Government, Kurdish PKK politicians in row over energy bills

ANKARA – Doğan News Agency – 9.7.2014 – Power cuts in Turkey’s southeastern provinces have sparked a row between the government and People’s Democratic Party (HDP) as the energy minister accused the outlawed Kurdistan Workers’ Party (PKK) of inciting people in the region to avoid paying bills amid separate tension over sharing oil revenues with municipalities.

Fed up with the recurrent power cuts, citizens in eastern and southeastern provinces, where illegal electricity usage is markedly higher than the Turkish average, have begun to stage protests, adding to tension in an already-boiling region. In the latest of such incidents, hundreds of people in the southeastern province of Şanlıurfa hit the streets carrying candles to demonstrate against cuts on the night of July 7.

When asked about the unrest at the region, Turkish Energy Minister Taner Yıldız said the leakage and loss levels in the Dicle region, which provides electricity for 1 million subscribers living in the southeastern cities of Diyarbakır, Şanlıurfa, Mardin, Batman, Siirt and Şırnak,  had reached 75 to 80 percent and that authorities should take measures to collect payment.

But he put the blame on “PKK and other groups” for provoking people in the region to not pay their electricity bills. “We know the people in the region have strong character but we also know that there are some incitements. We know both the PKK and other elements say, ‘It will better if you don’t pay the electricity bill,’” he said.“We have to serve 77 million and we must display the difference between the ones who pay their bills and the one who don’t,” he added.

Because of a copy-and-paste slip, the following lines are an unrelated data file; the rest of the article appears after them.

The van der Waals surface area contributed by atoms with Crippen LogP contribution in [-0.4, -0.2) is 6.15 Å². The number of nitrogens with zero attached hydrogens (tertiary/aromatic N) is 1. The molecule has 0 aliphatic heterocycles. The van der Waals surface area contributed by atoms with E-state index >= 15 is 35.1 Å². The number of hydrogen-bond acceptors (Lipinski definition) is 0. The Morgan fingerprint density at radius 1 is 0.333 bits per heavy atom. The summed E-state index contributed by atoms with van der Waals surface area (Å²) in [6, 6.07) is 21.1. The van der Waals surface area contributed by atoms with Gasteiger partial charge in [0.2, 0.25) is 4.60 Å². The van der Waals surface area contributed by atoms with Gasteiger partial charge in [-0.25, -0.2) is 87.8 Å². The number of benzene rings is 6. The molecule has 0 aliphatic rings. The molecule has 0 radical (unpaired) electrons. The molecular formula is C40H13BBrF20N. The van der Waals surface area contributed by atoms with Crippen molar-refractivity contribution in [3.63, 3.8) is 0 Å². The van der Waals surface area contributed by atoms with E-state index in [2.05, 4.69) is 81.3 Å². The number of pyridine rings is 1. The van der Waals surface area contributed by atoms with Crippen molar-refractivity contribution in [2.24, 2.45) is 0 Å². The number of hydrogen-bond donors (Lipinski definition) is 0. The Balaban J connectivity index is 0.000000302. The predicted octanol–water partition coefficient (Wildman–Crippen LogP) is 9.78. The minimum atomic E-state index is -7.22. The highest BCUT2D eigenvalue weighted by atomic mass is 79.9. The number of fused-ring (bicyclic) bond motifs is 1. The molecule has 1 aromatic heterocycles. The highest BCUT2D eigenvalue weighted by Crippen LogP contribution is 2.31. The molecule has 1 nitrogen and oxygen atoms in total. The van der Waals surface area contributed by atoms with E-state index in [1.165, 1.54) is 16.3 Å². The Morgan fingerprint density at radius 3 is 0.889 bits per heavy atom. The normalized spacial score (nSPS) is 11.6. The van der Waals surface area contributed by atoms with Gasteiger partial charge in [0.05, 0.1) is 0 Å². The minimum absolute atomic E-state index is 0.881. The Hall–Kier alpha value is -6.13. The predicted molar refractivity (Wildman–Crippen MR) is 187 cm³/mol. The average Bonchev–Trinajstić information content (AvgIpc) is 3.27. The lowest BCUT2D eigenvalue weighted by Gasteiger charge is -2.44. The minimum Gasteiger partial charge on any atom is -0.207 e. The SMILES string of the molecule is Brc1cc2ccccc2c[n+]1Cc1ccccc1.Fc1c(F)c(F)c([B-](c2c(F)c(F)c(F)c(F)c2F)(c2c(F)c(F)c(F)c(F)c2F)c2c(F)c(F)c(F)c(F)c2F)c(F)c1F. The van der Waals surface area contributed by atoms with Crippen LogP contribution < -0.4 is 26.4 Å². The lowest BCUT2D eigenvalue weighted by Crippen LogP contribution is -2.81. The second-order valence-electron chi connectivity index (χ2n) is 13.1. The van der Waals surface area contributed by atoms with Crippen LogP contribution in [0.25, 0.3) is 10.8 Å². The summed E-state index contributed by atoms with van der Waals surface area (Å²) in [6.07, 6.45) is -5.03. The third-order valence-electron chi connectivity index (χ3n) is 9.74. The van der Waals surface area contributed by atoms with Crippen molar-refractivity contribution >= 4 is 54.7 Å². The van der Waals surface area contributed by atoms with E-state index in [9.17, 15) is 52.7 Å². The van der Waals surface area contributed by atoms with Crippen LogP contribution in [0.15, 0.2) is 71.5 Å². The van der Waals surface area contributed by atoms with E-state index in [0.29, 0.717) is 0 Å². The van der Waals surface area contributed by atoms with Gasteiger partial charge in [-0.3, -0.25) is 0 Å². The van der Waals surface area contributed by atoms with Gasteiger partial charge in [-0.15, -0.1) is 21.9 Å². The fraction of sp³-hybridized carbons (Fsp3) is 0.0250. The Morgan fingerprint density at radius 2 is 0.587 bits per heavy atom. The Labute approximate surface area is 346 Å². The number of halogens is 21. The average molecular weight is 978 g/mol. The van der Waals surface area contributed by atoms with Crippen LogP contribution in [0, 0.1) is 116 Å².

Hasip Kaplan, an HDP lawmaker for Şırnak, rushed to respond to the minister’s accusations and said neither the HDP’s presidential candidate, Selahattin Demirtaş, nor the PKK had ordered people not pay their bills.“The energy minister always warps the truth. He is a liar,” Kaplan said, claiming the electricity bill debts at issue stem from agricultural irrigation. He further claimed most of the farmers with debts “are located in Şanlıurfa and a big proportion of them are supporters of AKP [Justice and Development Party].”

Meanwhile, the Turkish government sees demands for the sharing of oil revenues with local governments as “extremely wrong and prejudicial,” Yıldız said amid the HDP’s increased push for the oil extracted from Kurdish-dominated eastern and southeastern provinces.

“Lately, some people have voiced claims on the right to oil extracted from our eastern and southeastern regions and on the state’s share. We find this extremely wrong and prejudicial,” Yıldız said yesterday.

“We know that this structure is a whole with all regions like how Antalya’s tourism, Rize’s tea and other products circulate all across Turkey,” he said.

Last week, Ayla Akat Ata, an HDP lawmaker for the southeastern province of Batman, which is home to Turkey’s largest oilfield, presented a legal proposal to share the central government’s oil revenues with local administrations, in a move that has been seen as a vital step for autonomy by Kurdish politicians.

Demirtaş, who is running for presidency against Prime Minister Recep Tayyip Erdoğan and the main opposition parties’ joint candidate Ekmeleddin İhsanoğlu, also backed the request, saying all provincial administrations need a share from the revenues to better fulfill the public’s needs.The energy minister also slammed Demirtaş’s support for the demand. “A presidential candidate says he wants to embrace 77 million people [the total of the Turkish population], but here he says a ‘special share’ should be given. We find this very wrong,” he said. “We make a 1 billion-lira investment there [in the eastern and southeastern provinces]. And we know that our investment provides employment for our citizens there. We don’t find the request to give a separate state share to the region to be devoid of ulterior motives and we find this prejudicial,” he said.